This photo is from Woodruff Park. It is one of Downtown Atlanta’s two significant parks – the other one being Centennial Park. [Read more…]
Paul Theroux is one of my 3 favorite travel writers. I read this book in 2014 almost as soon as it was published. I loved his Dark Star Safari – it remains one of the few travel books that really stuck with me.
Last Train To Zona Verde is his first travels to Africa since that books was published in 2004.
It chronicles his journeys around the west coast of Africa from Capetown (where Dark Star ended) up through Namibia and Angola. [Read more…]
EDIT: Originally published in Feb 2012, I’ve updated this post in January 2017 to reflect the current state of GoDaddy hosting for a 2017 GoDaddy Hosting Review.
This is a product review. It’s biased – but mainly because I’m an actual customer of GoDaddy in addition to other hosting companies.
You’ve probably seen GoDaddy’s Super Bowl commercials, GoDaddy girls all around the internet, and most recently their Helping Small Business commercials.
GoDaddy is certainly the market leader in domains – and trying to be in web hosting.
Are they just the right WordPress Hosting Tool to build a better blog?
I started out using them (because of the brand) but I’ve moved to HostGator for many of my sites. So.
First off – I’m so happy I switched. I was definitely worth the transition.
But now that I’ve been using HostGator for several years (and setup several websites using WordPress) – I’ve got a full pros and cons list of using HostGator that would’ve been useful to know before signing up.
So let’s dive into my HostGator review. They aren’t the best fit for everyone, but here’s what I’ve liked/disliked as a customer. If you want other options, be sure to check out Conclusion. [Read more…]
From 2007 to 2012, I read 263+ books. But I did not stop there. I haven’t kept up the same pace – but have kept on tracking every book I’ve read since. Ideally, I’ve also written a short lessons learned or review of each. Here’s the books I’ve read this past year.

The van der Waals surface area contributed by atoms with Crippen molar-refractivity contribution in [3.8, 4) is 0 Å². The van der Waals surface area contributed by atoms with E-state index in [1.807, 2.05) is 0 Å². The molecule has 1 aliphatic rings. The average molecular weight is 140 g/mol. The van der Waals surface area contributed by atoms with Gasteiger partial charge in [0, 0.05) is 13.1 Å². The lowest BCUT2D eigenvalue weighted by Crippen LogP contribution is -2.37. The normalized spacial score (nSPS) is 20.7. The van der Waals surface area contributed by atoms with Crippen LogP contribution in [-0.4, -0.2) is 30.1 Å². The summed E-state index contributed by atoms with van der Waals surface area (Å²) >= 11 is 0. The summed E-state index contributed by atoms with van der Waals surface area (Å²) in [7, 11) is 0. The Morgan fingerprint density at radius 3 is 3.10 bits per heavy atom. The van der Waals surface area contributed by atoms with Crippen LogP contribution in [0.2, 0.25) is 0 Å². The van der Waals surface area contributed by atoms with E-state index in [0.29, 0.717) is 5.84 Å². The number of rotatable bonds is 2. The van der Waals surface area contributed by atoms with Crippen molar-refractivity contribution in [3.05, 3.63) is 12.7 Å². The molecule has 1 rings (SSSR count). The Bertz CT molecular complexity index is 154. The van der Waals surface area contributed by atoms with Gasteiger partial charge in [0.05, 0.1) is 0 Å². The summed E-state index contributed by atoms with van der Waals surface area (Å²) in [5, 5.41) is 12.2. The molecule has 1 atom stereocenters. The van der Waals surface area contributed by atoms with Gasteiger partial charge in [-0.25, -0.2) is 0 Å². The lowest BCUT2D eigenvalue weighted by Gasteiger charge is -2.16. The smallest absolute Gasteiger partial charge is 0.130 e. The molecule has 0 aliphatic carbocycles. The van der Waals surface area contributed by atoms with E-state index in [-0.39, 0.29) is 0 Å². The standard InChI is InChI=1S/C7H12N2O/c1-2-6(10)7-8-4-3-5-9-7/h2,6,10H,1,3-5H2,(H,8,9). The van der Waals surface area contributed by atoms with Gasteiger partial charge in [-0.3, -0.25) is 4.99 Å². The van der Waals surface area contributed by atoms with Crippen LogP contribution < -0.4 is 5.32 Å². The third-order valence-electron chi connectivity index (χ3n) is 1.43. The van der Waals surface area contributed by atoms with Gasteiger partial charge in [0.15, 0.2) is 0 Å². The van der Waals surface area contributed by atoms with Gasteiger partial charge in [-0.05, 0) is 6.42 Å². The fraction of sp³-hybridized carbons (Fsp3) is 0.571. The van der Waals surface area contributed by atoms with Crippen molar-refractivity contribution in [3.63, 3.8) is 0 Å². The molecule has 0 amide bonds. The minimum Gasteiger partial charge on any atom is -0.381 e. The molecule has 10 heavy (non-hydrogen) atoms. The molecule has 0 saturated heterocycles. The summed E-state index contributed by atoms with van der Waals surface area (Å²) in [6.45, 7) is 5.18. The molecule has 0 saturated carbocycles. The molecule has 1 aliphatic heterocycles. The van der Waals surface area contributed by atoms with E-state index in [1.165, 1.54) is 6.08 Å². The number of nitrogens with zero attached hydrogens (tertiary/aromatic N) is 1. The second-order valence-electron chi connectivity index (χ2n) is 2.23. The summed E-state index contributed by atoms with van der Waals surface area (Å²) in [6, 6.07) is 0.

This post covers books read in 2016. You can also read from,
Atlanta is no Las Vegas or Phoenix. But it’s surprisingly sunny & clear. We have more clear days than Miami, and way more sun than northern cities. Like many other things (ie, density, greenspace, jobs, transit, tech jobs), Atlanta strikes the right balance. It’s on the end of the spectrum that we want that we want in a city.
A few weeks ago we went to the lovely Fort Mountain State Park in Chatsworth, Georgia for several nights.
This photo is from one of the overlooks looking north from Fort Mountain Cool Springs over the Cohutta Wilderness.
It’s an area that extends beyond the border with Tennessee and North Carolina and encompasses more than 36,977 acres. [Read more…]
When I originally published this post in February 2013 – I had just moved to Atlanta, GA (metro area of 5.3 million) from Athens, GA (metro area of 0.19 million).
I had loved Athens’ bike-friendly culture (though not its very bike unfriendly hills). I used to bike nearly everywhere in Athens, and wanted to keep up the same biking habit in Atlanta.
I’ve had been a bit over 2 weeks, but had already started taking MARTA to work, and biking home – while also biking around the city for the sake of exploration and exercise.
So – for anyone who was curious about biking in Atlanta – a famously car-only, traffic clogged city – I wrote up this pros / cons list.